Here are additional details on the criminal case:
The first indictment arose out of an investigation that began in May 2012 when Daoud, an 18-year-old American citizen and resident of Hillside, Illinois, a suburb of Chicago, joined an email conversation with two undercover FBI employees posing as terrorists who had responded to messages that he had posted online. The ensuing investigation, based in part on a series of surveillance warrants, yielded evidence that Daoud planned "violent jihad"-terrorist attacks in the name of Islam-and had discussed his plans with "trusted brothers." He expressed interest in committing such attacks in the United States, utilizing bombmaking instructions that he had read both in Inspire magazine, an organ of Al Qaeda that is published in English, and through internet searches. One of his FBI correspondents put him in touch with an undercover agent (a "cousin") whom the correspondent represented to be a fellow terrorist. After meeting six times with the "cousin," Daoud selected a bar in downtown Chicago to be the target of a bomb that the agent would supply him with. The agent told him the bomb would destroy the building containing the bar, and warned him that it would kill "hundreds" of people. Daoud replied: "that's the point."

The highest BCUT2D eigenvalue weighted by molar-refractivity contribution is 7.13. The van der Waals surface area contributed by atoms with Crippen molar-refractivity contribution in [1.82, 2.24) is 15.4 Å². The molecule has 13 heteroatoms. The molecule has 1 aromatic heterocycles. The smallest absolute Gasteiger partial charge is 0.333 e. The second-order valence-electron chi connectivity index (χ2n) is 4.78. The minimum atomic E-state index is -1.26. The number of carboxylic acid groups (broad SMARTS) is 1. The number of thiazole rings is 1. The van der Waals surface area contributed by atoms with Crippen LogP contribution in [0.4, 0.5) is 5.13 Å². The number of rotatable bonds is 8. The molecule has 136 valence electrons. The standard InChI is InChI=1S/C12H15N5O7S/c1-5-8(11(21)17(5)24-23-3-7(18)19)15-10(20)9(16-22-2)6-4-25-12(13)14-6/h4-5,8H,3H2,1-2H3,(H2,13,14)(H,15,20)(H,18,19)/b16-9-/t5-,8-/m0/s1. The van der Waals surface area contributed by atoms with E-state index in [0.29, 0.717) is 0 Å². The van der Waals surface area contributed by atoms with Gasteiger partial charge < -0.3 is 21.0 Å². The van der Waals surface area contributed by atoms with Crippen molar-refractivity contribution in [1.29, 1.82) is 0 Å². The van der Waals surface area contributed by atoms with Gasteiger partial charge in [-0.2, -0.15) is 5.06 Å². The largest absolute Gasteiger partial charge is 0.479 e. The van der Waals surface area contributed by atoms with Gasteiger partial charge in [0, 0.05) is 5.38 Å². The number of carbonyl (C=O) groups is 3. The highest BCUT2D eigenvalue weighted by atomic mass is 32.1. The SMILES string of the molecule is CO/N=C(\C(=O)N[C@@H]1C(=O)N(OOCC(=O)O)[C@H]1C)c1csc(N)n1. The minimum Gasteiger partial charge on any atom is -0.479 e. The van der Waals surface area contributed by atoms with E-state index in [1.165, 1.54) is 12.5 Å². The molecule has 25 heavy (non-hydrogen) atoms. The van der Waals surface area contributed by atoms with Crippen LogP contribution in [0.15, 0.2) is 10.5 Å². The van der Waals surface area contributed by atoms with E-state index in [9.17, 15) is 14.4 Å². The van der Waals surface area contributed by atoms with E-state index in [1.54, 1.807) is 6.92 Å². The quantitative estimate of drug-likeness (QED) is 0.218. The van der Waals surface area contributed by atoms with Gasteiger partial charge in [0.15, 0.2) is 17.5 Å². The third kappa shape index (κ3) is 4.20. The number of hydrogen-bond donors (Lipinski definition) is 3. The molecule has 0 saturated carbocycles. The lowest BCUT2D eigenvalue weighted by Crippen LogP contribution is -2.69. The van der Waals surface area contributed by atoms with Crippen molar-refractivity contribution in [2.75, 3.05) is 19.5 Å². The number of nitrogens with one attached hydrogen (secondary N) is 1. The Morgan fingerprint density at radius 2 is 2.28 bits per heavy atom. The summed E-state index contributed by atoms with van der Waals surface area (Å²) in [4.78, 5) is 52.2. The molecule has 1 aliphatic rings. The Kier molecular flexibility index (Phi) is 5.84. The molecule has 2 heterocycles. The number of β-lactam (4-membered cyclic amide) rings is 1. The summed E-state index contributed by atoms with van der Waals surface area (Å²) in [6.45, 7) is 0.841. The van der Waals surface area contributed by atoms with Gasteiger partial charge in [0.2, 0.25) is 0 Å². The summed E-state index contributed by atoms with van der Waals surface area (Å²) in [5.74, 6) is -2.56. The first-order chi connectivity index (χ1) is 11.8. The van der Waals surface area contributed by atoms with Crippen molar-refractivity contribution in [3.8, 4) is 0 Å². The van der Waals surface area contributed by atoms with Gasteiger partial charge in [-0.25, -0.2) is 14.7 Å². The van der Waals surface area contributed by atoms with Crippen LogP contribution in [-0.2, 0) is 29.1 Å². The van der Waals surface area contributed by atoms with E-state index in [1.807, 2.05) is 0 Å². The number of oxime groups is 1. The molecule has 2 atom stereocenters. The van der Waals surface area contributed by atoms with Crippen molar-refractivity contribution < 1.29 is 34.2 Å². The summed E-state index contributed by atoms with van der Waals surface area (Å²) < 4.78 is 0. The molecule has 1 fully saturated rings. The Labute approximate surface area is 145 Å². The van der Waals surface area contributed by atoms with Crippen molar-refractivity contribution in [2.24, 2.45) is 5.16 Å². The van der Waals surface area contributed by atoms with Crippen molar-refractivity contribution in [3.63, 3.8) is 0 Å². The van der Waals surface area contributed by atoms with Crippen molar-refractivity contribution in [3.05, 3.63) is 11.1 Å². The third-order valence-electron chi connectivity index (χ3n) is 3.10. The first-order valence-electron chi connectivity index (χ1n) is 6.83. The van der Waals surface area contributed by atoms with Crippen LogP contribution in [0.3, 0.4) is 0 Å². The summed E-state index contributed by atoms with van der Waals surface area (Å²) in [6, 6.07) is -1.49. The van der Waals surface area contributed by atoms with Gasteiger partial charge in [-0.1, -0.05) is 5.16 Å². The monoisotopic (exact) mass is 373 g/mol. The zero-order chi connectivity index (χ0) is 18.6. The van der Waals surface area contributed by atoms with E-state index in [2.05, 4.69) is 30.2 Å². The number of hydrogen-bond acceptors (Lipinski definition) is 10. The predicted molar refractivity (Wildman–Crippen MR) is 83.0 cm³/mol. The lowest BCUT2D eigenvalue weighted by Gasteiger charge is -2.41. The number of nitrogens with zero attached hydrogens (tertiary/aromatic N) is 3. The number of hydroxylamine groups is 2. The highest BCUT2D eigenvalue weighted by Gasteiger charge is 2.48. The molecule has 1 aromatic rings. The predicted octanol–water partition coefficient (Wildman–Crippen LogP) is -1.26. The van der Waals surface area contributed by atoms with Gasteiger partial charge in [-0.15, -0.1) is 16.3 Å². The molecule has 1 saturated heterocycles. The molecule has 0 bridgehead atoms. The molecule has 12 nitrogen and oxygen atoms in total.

On September 14, 2012, Daoud parked a Jeep containing the bomb in front of the bar. In a nearby alley, in the presence of the agent, he tried to detonate the bomb. Nothing happened, of course, because the bomb was a fake. Daoud was immediately arrested. It was while in jail a month later that, according to the second indictment, he tried to solicit someone to murder the undercover agent with whom he had dealt.
The criminal proceedings are ongoing. Jessica Kincaid - 07/21/2014